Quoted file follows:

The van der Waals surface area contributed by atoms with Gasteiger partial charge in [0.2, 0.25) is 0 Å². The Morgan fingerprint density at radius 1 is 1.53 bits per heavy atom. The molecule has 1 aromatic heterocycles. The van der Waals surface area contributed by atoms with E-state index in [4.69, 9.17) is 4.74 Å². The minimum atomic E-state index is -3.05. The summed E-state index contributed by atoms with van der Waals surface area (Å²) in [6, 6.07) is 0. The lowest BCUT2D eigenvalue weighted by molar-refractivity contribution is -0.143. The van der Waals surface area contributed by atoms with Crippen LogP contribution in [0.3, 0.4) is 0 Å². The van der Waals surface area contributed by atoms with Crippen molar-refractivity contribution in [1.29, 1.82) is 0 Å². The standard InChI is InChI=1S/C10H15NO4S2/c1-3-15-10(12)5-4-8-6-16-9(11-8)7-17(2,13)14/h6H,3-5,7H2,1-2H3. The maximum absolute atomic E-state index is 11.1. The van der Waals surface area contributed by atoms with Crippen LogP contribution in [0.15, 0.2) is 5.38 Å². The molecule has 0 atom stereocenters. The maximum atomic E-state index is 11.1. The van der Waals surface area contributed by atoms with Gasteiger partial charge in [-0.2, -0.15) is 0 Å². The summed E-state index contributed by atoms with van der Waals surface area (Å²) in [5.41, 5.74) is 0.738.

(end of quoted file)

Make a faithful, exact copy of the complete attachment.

The van der Waals surface area contributed by atoms with Gasteiger partial charge in [0.2, 0.25) is 0 Å². The Morgan fingerprint density at radius 1 is 1.53 bits per heavy atom. The molecule has 1 aromatic heterocycles. The van der Waals surface area contributed by atoms with E-state index in [4.69, 9.17) is 4.74 Å². The minimum atomic E-state index is -3.05. The summed E-state index contributed by atoms with van der Waals surface area (Å²) in [6, 6.07) is 0. The lowest BCUT2D eigenvalue weighted by molar-refractivity contribution is -0.143. The van der Waals surface area contributed by atoms with Crippen LogP contribution in [0.3, 0.4) is 0 Å². The van der Waals surface area contributed by atoms with Crippen molar-refractivity contribution in [1.29, 1.82) is 0 Å². The standard InChI is InChI=1S/C10H15NO4S2/c1-3-15-10(12)5-4-8-6-16-9(11-8)7-17(2,13)14/h6H,3-5,7H2,1-2H3. The maximum absolute atomic E-state index is 11.1. The van der Waals surface area contributed by atoms with Crippen LogP contribution in [0.15, 0.2) is 5.38 Å². The molecule has 0 atom stereocenters. The maximum atomic E-state index is 11.1. The van der Waals surface area contributed by atoms with Gasteiger partial charge in [-0.2, -0.15) is 0 Å². The summed E-state index contributed by atoms with van der Waals surface area (Å²) in [5.41, 5.74) is 0.738.